U.S. Department of Transportation
Federal Highway Administration
1200 New Jersey Avenue, SE
Washington, DC 20590
Federal Highway Administration Research and Technology
Coordinating, Developing, and Delivering Highway Transportation Innovations
|This report is an archived publication and may contain dated technical, contact, and link information|
|Publication Number: FHWA-HRT-13-052 Date: May 2013|
Publication Number: FHWA-HRT-13-052
Date: May 2013
David Kuehn initiated a discussion on sharing project results. Kuehn asked, from maps to ITS, what data can be shared?
It was stated that data from the Connected Vehicle Safety Pilot Program should be available soon. This will allow users to examine the formats of data so that they can best use the data.
The question of what is "state of the art" was also put forward. It was noted that the commercial world is now deploying, at a reasonable price, some of the concepts presented today.
Discussion proceeded to cover the IMU in long vehicles (e.g., buses and trucks) and the sensitivity issue and problem of losing the GPS signal. It was highlighted that in sharp turns, the distance from the center of gravity or rotation could be issues. Jay Farrell stated that center of gravity is not as important as using the center of axle position. It was suggested that robust control systems are needed and that multiple sensors are required to assist these issues.
Several mapping issues that concern intersection geometry were discussed as follows:
Bridge height was put forward as another issue, because it is not correctly mapped or displayed. In addition, truckers may not know the correct height of their vehicles.
Test sites were also discussed, and it was noted that there was limited instrumented data from Michigan; the Honda site is the only one with a surveyed urban forest. It is important to have a greater variety of test sites or to have one test site that has great variety of test scenarios.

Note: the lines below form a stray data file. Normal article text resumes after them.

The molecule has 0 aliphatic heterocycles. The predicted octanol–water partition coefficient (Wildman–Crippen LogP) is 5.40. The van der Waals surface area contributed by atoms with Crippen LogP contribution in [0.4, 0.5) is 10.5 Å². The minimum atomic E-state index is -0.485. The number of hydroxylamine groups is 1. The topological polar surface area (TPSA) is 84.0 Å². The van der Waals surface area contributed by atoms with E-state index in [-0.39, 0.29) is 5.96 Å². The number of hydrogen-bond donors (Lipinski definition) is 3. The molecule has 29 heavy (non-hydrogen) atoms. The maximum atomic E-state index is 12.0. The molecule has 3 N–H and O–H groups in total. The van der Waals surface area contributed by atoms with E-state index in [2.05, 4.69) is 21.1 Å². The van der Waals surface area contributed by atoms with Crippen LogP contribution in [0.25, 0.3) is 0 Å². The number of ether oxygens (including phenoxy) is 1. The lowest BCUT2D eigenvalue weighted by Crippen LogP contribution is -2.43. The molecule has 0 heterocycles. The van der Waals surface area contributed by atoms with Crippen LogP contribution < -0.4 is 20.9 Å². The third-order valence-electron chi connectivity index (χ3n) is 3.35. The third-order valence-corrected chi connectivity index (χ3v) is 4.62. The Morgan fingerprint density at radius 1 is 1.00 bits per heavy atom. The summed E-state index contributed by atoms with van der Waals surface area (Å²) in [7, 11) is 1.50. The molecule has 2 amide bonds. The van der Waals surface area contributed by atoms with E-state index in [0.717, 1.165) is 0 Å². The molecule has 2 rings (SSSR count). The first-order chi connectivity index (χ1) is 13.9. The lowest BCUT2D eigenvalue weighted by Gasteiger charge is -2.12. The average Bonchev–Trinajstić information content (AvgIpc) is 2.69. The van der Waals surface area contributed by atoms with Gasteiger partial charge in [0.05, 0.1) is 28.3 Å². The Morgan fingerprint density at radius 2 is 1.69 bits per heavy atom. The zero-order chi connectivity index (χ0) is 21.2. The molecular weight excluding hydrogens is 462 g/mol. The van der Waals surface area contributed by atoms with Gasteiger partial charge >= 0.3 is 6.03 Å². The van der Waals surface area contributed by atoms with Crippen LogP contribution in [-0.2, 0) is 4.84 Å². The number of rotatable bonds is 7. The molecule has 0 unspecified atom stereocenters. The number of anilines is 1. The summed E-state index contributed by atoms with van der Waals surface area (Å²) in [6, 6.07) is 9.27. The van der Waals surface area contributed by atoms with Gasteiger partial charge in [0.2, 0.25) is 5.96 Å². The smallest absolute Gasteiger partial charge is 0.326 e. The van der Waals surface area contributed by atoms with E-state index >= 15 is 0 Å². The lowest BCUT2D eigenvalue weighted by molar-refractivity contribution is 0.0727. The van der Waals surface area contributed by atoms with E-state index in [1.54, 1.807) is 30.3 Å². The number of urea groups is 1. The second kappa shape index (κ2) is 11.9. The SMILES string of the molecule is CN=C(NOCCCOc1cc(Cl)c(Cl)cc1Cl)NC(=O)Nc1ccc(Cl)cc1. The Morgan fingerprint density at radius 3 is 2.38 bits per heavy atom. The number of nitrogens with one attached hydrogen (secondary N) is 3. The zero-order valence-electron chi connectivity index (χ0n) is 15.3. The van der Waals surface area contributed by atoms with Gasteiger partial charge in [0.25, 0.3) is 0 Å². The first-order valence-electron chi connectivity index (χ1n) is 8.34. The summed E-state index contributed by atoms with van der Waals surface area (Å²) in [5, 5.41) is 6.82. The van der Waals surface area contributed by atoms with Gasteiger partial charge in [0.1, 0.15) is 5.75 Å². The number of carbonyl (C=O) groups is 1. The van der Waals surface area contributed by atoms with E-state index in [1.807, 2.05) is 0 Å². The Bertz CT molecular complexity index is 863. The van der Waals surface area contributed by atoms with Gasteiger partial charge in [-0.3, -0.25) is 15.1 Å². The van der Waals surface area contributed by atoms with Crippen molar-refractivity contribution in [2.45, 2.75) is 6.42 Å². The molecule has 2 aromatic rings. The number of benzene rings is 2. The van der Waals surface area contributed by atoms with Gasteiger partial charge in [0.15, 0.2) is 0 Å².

There was a discussion on having a larger follow-up workshop on positioning and navigation; however, it was also suggested that the commercial world may solve these problems before this group gets around to discussing them.
Other discussion topics included lane control and intersection control, the need for living laboratories, and the need of test beds to simulate age-of-road conditions.
It was also suggested that there should be more collaboration, including the potential for Auburn and Riverside to run each other's tests. Moreover, to cut down on testing costs, perhaps rental cars with mounted devices could be used.
During discussion, it was noted that no sensors talk to each other in modern-day automobiles. It was suggested that these sensors could communicate via the controller area network data bus or some other data-sharing mechanism. In addition, there needs to be time-stamped raw data.
The final discussion pertained to what research government should be involved in. The question of whether the lack of inoperability is because of lack of interest or a problem with future competitors was also highlighted.
The meeting ended with a tour of the laboratory and an opportunity to ride in the Auburn University test vehicle, pictured in figure 11.
Figure 11. Photo. Test vehicle outside the Turner-Fairbank Highway Research Center.